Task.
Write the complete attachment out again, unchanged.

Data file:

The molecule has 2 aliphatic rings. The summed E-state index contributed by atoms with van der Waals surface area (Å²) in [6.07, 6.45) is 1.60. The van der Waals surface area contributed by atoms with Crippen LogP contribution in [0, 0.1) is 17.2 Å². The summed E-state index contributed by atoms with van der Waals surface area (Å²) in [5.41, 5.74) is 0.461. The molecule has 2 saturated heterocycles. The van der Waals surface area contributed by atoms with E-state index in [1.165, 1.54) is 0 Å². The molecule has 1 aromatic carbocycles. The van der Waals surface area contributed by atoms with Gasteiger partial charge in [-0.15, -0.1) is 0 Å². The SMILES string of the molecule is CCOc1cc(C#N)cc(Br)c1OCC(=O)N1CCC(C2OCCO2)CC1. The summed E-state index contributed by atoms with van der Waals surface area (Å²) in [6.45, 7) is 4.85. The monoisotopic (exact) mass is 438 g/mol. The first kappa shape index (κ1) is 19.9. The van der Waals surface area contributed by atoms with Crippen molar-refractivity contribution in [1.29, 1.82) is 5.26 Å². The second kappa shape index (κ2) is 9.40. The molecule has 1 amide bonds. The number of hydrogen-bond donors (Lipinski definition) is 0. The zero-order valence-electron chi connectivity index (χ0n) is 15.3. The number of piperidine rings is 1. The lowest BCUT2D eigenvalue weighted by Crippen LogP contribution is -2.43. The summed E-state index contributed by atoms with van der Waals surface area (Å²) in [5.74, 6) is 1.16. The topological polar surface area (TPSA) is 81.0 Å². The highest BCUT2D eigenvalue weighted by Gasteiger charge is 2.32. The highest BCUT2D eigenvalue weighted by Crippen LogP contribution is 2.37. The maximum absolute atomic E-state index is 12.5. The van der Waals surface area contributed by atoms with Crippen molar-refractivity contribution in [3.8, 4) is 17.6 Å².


The molecule has 2 aliphatic rings. The summed E-state index contributed by atoms with van der Waals surface area (Å²) in [6.07, 6.45) is 1.60. The van der Waals surface area contributed by atoms with Crippen LogP contribution in [0, 0.1) is 17.2 Å². The summed E-state index contributed by atoms with van der Waals surface area (Å²) in [5.41, 5.74) is 0.461. The molecule has 2 saturated heterocycles. The van der Waals surface area contributed by atoms with E-state index in [1.165, 1.54) is 0 Å². The molecule has 1 aromatic carbocycles. The van der Waals surface area contributed by atoms with Gasteiger partial charge in [-0.15, -0.1) is 0 Å². The SMILES string of the molecule is CCOc1cc(C#N)cc(Br)c1OCC(=O)N1CCC(C2OCCO2)CC1. The summed E-state index contributed by atoms with van der Waals surface area (Å²) in [6.45, 7) is 4.85. The monoisotopic (exact) mass is 438 g/mol. The first kappa shape index (κ1) is 19.9. The van der Waals surface area contributed by atoms with Crippen molar-refractivity contribution in [1.29, 1.82) is 5.26 Å². The second kappa shape index (κ2) is 9.40. The molecule has 1 amide bonds. The number of hydrogen-bond donors (Lipinski definition) is 0. The zero-order valence-electron chi connectivity index (χ0n) is 15.3. The number of piperidine rings is 1. The lowest BCUT2D eigenvalue weighted by Crippen LogP contribution is -2.43. The summed E-state index contributed by atoms with van der Waals surface area (Å²) in [5.74, 6) is 1.16. The topological polar surface area (TPSA) is 81.0 Å². The highest BCUT2D eigenvalue weighted by Gasteiger charge is 2.32. The highest BCUT2D eigenvalue weighted by Crippen LogP contribution is 2.37. The maximum absolute atomic E-state index is 12.5. The van der Waals surface area contributed by atoms with Crippen molar-refractivity contribution in [3.8, 4) is 17.6 Å².